Sunday, October 30, 2016 | By Tom Philpott | No Comments
Genetically modified seeds emerged in the mid-1990s and have since conquered million of acres of US farmland. Today, upwards of 80 percent of corn, soybean, and cotton acreage are planted with crops engineered to withstand herbicides and/or insects, as have large portions of our sugar beet and alfalfa crops. Beyond the massive marketing triumph and financial success of companies like Monsanto and Syngenta—which sell both the seeds and the related herbicides—what has the industry achieved in terms of public benefits?
Have they helped farmers churn out more food per acre and reduce pesticides, as the industry has long claimed? Or, as some of their more extreme critics suggest, are they subtly poisoning the food supply?
In Sunday’s New York Times, investigative journalist Danny Hakim has an elegant, in-depth piece digging beneath considerable industry hype to examine that question. His conclusion: while “fears that they are unsafe to eat” are largely unsubstantiated, “genetic modification in the United States and Canada has not accelerated increases in crop yields or led to an overall reduction in the use of chemical pesticides.”
To reach that conclusion, Hakim compared US yields of crops like corn and sugar beets with the same crops grown in Europe (charts here), where GMOs aren’t widely used. He also compared pesticide-use rates. The result: “The United States and Canada have gained no discernible advantage in yields—food per acre—when measured against Western Europe, a region with comparably modernized agricultural producers like France and Germany.” The result, he notes, is consistent with a recent National Academy of Sciences report that found that “there was little evidence that the introduction of genetically modified crops in the United States had led to yield gains beyond those seen in conventional crops.”
Shorter: Europe essentially rejected GMOs, and paid no price for it.
For pesticides, the performance has been mixed, but not exactly an affirmation GMO crops’ 20-year run.
One measure, contained in data from the United States Geological Survey, shows the stark difference in the use of pesticides. Since genetically modified crops were introduced in the United States two decades ago for crops like corn, cotton and soybeans, the use of toxins that kill insects and fungi has fallen by a third, but the spraying of herbicides, which are used in much higher volumes, has risen by 21 percent.By contrast, in France, use of insecticides and fungicides has fallen by a far greater percentage—65 percent—and herbicide use has decreased as well, by 36 percent.
The article has predictably generated a storm of criticism from industry enthusiasts. Hakim answered some of them in a Tweetstorm Sunday morning (start here). I’ll have more to say about it later this week. In the meantime, as someone who has been teasing out this story for a decade, it’s refreshing to see the topic covered with such precision and clarity in the paper of record.
Lots of people think bats are downright frightening. After all, they do seem to check all the creepiness boxes: They come out at night; they live in dark, scary places; they communicate via high-pitch screeching.
Now multiply that by 10.
Flying foxes, also commonly known as fruit bats, are the largest flying mammal. Their wingspans stretch up to five feet. They can weigh more than two pounds and eat three times their body weight in nectar in just one night. Just check out this video from National Geographic:
With Halloween fast approaching, bats are the subject on this week’s episode of Inquiring Minds podcast. Host Indre Vikontas talks with bat expert and educator Merlin Tuttle about these somewhat cuddly creatures that often get a bad rap. “We invariably fear most what we understand least,” he says. And it turns out that we actually have a lot to thank bats for: These long-distance migrators pollinate a lot of the fruit we eat.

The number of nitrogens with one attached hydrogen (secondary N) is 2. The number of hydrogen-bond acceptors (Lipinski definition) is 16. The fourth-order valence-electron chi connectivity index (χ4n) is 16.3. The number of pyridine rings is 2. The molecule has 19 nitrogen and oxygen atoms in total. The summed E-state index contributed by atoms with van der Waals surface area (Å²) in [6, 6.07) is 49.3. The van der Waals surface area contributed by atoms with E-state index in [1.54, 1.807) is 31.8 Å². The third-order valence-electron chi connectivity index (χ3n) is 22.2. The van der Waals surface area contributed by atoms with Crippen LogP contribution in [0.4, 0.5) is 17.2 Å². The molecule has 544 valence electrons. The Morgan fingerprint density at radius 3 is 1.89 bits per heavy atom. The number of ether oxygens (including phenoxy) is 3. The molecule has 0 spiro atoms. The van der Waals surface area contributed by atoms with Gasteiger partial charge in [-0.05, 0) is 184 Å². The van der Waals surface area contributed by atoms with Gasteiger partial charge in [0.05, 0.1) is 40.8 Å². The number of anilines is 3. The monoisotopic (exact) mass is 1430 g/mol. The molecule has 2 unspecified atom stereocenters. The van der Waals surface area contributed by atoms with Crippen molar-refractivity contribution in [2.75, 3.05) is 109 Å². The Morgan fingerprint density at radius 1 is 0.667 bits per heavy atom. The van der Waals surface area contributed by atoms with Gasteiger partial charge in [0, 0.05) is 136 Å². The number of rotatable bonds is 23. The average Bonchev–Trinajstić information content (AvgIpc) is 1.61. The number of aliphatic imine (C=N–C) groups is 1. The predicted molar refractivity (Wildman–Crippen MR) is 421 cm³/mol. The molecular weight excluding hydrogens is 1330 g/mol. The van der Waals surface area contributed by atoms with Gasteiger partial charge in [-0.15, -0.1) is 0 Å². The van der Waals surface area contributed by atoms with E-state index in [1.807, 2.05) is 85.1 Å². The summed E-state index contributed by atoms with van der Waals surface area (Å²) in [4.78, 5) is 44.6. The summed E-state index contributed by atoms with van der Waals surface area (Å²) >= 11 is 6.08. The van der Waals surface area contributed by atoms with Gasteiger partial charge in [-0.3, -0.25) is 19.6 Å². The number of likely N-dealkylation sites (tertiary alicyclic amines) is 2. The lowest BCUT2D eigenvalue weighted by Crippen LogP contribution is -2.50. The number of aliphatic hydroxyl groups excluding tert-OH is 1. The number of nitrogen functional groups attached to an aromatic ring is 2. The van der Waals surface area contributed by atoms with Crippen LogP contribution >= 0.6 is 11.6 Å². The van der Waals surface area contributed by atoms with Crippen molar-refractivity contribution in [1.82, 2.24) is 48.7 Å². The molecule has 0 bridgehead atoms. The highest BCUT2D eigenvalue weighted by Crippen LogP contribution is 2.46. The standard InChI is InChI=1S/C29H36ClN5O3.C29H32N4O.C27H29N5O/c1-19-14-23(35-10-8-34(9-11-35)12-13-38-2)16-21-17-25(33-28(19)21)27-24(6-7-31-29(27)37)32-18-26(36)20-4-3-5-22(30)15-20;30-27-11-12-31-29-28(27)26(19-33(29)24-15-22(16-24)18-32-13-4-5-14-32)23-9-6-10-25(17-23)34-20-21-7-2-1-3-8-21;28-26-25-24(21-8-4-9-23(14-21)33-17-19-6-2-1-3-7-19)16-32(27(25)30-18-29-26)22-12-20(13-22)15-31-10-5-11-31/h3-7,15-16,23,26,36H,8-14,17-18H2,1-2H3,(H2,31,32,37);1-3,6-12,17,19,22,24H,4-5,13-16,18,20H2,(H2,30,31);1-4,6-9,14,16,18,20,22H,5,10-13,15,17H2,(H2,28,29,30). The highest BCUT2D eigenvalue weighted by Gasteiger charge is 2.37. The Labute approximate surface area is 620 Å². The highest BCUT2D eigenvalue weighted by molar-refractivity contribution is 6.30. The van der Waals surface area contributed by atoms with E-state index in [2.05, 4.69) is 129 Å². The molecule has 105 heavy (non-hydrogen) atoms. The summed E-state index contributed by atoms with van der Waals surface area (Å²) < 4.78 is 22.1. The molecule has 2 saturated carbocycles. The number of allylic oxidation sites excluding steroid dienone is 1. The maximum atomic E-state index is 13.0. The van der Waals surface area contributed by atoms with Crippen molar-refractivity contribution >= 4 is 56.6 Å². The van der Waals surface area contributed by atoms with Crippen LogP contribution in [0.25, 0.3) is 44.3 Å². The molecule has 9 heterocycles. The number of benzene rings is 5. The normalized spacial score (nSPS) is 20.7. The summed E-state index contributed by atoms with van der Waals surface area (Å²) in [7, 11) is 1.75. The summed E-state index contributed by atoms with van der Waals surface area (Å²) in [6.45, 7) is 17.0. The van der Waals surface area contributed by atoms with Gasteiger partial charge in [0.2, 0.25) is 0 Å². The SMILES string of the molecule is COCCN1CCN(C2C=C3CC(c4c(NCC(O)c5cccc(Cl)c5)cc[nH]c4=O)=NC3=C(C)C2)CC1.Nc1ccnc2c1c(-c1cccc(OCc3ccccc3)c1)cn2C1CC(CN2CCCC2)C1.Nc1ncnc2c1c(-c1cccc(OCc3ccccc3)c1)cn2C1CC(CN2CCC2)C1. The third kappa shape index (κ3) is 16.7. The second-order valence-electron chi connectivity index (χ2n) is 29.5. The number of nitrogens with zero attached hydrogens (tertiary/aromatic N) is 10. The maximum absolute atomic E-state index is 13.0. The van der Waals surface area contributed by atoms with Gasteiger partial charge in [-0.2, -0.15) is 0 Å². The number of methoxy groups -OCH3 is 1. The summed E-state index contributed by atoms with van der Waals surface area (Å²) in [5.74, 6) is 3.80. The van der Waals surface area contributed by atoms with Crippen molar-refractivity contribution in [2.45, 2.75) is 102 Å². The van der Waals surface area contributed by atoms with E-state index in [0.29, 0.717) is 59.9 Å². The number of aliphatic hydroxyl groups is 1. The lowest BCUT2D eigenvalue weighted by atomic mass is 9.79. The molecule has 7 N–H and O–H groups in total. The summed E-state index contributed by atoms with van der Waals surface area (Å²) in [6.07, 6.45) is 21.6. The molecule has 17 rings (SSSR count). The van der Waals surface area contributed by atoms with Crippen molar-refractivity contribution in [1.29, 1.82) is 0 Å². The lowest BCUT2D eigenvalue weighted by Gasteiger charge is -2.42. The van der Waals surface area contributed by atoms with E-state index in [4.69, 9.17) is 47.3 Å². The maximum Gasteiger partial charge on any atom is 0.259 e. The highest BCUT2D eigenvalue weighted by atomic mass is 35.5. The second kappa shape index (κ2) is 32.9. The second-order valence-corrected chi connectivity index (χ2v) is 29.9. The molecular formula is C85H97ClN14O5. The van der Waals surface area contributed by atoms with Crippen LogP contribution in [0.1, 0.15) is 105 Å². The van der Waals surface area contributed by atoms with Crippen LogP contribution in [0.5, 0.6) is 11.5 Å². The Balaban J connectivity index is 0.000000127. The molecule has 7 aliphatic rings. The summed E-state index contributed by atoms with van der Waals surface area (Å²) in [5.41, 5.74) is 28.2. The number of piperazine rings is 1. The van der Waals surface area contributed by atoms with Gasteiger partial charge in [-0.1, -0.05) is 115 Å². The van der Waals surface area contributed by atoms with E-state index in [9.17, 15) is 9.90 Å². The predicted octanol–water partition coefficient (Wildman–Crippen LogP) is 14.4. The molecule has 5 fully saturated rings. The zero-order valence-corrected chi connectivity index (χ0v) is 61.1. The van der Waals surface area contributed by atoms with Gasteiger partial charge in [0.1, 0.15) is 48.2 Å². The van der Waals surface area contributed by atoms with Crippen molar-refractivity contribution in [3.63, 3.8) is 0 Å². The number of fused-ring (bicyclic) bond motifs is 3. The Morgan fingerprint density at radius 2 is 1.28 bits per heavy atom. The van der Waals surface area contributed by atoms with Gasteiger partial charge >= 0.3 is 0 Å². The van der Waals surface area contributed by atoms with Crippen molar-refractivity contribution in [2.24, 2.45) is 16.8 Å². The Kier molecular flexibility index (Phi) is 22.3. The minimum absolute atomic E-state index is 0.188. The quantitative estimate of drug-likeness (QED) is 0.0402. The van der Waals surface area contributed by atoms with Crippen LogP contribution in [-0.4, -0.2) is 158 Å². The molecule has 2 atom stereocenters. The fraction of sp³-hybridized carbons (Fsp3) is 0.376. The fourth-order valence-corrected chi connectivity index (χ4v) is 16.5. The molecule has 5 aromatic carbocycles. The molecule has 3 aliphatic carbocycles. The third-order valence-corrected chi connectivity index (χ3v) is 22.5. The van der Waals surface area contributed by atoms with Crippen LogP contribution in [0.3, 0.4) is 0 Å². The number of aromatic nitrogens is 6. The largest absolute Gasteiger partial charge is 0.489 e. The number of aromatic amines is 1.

Tuttle, whose recent book is called The Secret Lives of Bats, has been fascinated with all kinds of bats ever since a classmate brought one for show-and-tell way back in the fourth grade. He started exploring caves near his home in Tennessee to learn more and ended up devoting his life to bat conservation. Tuttle has photographed more than 300 species on every continent where they reside.
Click above to hear Tuttle as he tells his best bat tales, explains his most interesting findings, and recounts how his childhood fascination led to strange friendships with shot-gun-toting Tennessee moonshiners.
And while you’re listening, check out these amazing photos from Tuttle’s close-up collection:
A juvenile male Wrinkle-faced bat from Trinidad
A lesser long-nosed bat pollinating saguaro cactus in Mexico
Foot of Rickett’s Big-footed Myotis
A pallid bat catching a giant desert centipede in Arizona
In a new peer-reviewed study, Swedish researchers tracked the dietary choices and health outcomes of a group of more than 2,800 adults over several years, adjusting their results for a range of factors like age, gender, family history of diabetes, and caloric intake. They found that people who drink 400 milliliters of soda or more—that’s 13.5 ounces, just a bit more than a standard 12-oz. US serving—are 2.4 times more likely to develop type 2 diabetes as those who did not drink these beverages. And people who drink 1,000 milliliters (33.8 oz, less then three US servings) had a 10 times a higher risk of developing type 2 diabetes.
As the authors note, these findings are the latest in a massive weight of research (see here, here, and here , for example) tying sugary drink consumption to diabetes.
And get this: They found roughly equal results for people who drink Big Soda’s preferred alternative to sugar-laced beverages—artificially sweetened ones. That conclusion bolsters a rapidly expanding literature indicting “diet” soda, which I go into here and here.
Meanwhile, the industry has launched a robust effort to beat back efforts to impose soda taxes. Vox recently calculated that Coca-Cola, Pepsi, and their industry group, the American Beverage Association, have spent a combined $30.8 million to campaign against ballot initiatives in US cities this year. The American Beverage Association has even enlisted progressive hero Vermont Sen. Bernie Sanders in its efforts to battle tax fights in San Francisco and Oakland: